The Spot Ryve launched with two iterations, a 100mm XC bike, and a slightly longer 115mm marathon version that used 120mm forks. Both relied on their unique Living Link suspension platform, and both were aimed at racers.
Now, the longer Ryve 115 gets a little more trail oriented, with revised kinematics and geometry, a stiffer frame, and a bump to 130mm forks. Spot tells us the frame is 28% stiffer laterally and torsionally, and the suspension is 25% more progressive for better mid-stroke performance. Here’s how they did it…
Visually, the 2nd generation Ryve 115 looks very similar to the original. Key differences are a new upper rocker linkage that uses the same oversized thru axle as the main pivot. The V1 didn’t connect from side to side where the seat stays attach to the rocker, so this new hollow axle is likely a big part of the improved frame stiffness claims.
The titanium Living Link Rocker Plate, which replaces a lower linkage and flexes as the suspension compresses (check this video explanation of early prototypes to see how it works). The V2 bike eliminates the sleeve on the rear and instead bolts the plate directly to rear triangle. It’s a cleaner look and should make it easier to clean, too.
Tweaks to the kinematics give it a higher leverage ratio at the start for better small bump compliance, then a flatter curve through the middle to keep it predictable and consistent where most of the riding happens. It levels off toward the end to help it get through the last bit of travel as the air shocks naturally ramp up.
Tighter spacing around the BB means it’s only compatible with direct-mount chainrings (which likely rules out many spider-based power meters) with a 50mm chainline. The rear upgrades to the SRAM direct mount derailleur hanger.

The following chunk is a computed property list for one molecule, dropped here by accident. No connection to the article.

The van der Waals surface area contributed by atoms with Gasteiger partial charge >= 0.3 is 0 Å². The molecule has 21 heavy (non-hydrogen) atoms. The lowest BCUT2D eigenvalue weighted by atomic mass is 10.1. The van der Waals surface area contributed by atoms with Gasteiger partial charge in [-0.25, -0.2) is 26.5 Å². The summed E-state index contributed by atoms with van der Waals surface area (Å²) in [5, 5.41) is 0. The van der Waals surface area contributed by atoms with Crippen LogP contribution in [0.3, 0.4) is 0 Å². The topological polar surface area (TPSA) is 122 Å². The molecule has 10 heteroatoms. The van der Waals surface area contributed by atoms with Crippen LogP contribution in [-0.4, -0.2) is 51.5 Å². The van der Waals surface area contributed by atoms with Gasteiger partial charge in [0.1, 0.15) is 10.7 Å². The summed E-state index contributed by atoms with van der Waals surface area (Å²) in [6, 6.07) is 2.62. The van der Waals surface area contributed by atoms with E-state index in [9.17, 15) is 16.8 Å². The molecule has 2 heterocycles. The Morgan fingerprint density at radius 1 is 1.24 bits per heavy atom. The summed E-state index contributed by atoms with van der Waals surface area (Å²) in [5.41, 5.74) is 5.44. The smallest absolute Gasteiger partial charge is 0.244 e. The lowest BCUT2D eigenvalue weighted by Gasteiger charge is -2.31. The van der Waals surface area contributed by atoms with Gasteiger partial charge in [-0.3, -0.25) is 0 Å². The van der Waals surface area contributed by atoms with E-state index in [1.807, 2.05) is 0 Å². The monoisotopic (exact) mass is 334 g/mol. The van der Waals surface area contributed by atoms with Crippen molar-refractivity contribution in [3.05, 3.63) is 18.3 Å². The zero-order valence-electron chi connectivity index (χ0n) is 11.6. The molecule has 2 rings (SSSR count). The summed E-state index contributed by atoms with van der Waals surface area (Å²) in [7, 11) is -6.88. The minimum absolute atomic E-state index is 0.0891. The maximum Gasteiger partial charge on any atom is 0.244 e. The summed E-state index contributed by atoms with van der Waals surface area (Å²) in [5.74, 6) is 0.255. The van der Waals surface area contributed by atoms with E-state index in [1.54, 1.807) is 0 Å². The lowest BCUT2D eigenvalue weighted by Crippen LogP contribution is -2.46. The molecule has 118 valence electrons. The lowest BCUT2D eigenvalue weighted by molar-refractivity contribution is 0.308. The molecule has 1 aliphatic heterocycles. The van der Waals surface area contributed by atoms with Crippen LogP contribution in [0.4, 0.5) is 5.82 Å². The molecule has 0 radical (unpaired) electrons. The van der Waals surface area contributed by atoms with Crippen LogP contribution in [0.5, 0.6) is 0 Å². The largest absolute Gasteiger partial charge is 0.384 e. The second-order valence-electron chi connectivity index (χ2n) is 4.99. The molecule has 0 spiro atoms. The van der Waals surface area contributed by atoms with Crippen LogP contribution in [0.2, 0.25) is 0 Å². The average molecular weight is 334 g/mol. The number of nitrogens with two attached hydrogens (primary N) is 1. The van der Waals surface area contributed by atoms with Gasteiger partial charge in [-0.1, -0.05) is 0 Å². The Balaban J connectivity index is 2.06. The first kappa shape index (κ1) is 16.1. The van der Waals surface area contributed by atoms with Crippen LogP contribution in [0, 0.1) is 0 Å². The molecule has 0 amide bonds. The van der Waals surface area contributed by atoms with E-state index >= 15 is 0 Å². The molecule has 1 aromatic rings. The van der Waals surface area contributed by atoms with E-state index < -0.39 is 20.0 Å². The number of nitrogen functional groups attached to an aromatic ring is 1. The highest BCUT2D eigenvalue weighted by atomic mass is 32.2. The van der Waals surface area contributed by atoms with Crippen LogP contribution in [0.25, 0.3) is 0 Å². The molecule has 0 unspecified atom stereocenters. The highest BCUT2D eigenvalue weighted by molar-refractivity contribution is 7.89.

Another (argh) change moves the rear brake hose routing internally. The V1 Ryve 115 used a sleek groove along the downtube to cleanly run it on the outside, but now it joins the dropper post and rear derailleur lines going inside the frame…and (double argh) inside the chainstay, too. Of course, if like most riders you never really replace your brakes or just take it to the shop, it’s a non-issue and you can ignore my grumblings.
It keeps the one-piece axle-plus-brake-mount part, which is metal. It’s designed to drive braking forces into the chainstay, letting them build a lighter seatstay and dropout section.
It keeps the low standover, allowing for long dropper posts and nimble handling. The seat angle remains steep, which keeps the saddle forward for a more powerful climbing position, but also (and in combination with long dropper travel), makes it easy to get behind it on steeper descents.
Geo gets predictably longer and slacker, with a bit more reach and a 1.2º slacker head angle. Combined with the increased fork travel, it should make for a very fun, nimble bike.
Four sizes available in four builds and two colors, with claimed complete bike weights as low as 26.5lbs. Full options and geo chart on their website.